Born in Sydney, Australia, Lisa Illean graduated from the Royal College of Music in 2015 with the Corbett and Hurlstone prize for outstanding achievement and is currently a Soirée d'Or Scholar on their doctoral programme. Lisa Illean's music has been described as 'exquisitely quiet shadows shaded with microtunings' (The Sydney Morning Herald) and 'a compelling exercise in stillness and quietude' (The Australian). Her ensemble works have been performed by the BBC, Sydney and Melbourne symphony orchestras, London Philharmonic Orchestra, Scordatura, Octandre Ensemble and Explorensemble, among others. She is one of the winners of the 2016 Royal Philharmonic Society Composition Prize.
Lisa Illean's piece Januaries features on the Philharmonia Composers' Academy album which is available to download here.
Can you share with us your top five contemporary composers and/or pieces?
There have been moments when a piece or a composer has meaningfully altered how I make sense of sound: this happened the first time I heard Luigi Nono live, and the first time I heard a longer Feldman work live too … the physicality of the sound, the presence of those playing and the collective experience of the audience were all part of this mix. Some improvised music that I’ve heard in Melbourne or London has also had this effect. But I’m wary of making lists.
I’ve recently been listening to/playing a lot of ‘old’ music; enjoying its mysterious lucidity, and the quietly unfolding sense of drama that a different, eddying approach to time affords.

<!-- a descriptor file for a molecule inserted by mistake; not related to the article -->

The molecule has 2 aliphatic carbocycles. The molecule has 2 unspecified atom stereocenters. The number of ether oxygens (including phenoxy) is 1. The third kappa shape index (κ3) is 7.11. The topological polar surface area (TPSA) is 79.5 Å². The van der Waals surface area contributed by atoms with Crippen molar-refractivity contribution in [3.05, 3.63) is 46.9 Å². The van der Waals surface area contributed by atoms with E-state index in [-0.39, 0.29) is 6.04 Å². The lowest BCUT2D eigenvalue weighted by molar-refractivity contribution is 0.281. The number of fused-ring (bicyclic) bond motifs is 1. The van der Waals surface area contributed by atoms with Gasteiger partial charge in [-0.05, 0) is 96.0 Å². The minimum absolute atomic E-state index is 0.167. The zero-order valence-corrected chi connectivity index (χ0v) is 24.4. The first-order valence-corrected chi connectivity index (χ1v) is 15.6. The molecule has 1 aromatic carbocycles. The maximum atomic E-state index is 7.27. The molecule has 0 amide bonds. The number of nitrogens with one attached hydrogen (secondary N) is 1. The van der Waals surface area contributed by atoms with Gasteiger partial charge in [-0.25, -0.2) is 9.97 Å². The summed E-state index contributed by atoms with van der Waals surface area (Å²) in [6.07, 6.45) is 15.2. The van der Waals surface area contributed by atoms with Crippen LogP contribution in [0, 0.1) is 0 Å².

Where and when was your first composition performed? What was it?
From the year we began working together, my first piano teacher encouraged me to write down really short pieces I would play myself. I suppose I was seven or eight, so they were super simple, odd things—but also strangely meticulous pieces, given that their harmony was so intuitive and irreverent. I just loved discovering sounds; and the richness of acoustic sound, with all the grains of detail staining it. Apart from to my family, only one was ever performed: in a student concert at the opera house in Sydney. That was a nice moment.
Any stories of unusual jobs you had prior to entering the music world?
I worked for a violin luthier/magician for a year between studies…
You’re stuck in a lift with three people of your choice (dead or alive)! Who are they and what would be the topic of discussion while you wait to get rescued?
Probably three great friends… ideally Emma would have her projector in tow, so we could settle in as for a long international flight and watch The Long Goodbye and The Passenger back-to-back.
What are you working on the moment?
My next project is a work for voice and electronics, for (terrific soprano) Juliet Fraser. I’m making sketches at the moment, and my flat is a jungle-installation of microphones and instruments.
If you could collaborate with anyone across any genre or art form who would it be and why?
I have a good friend who’s a visual artist and I’m really looking forward to when we will make something together. His work is often about the perception of time, which is on the surface quite an unstable thing, but also underpinned by simple, cyclical patterns. Over the years we’ve built up an understanding of one another’s work, and a love of making good food together… we’d probably eat very well!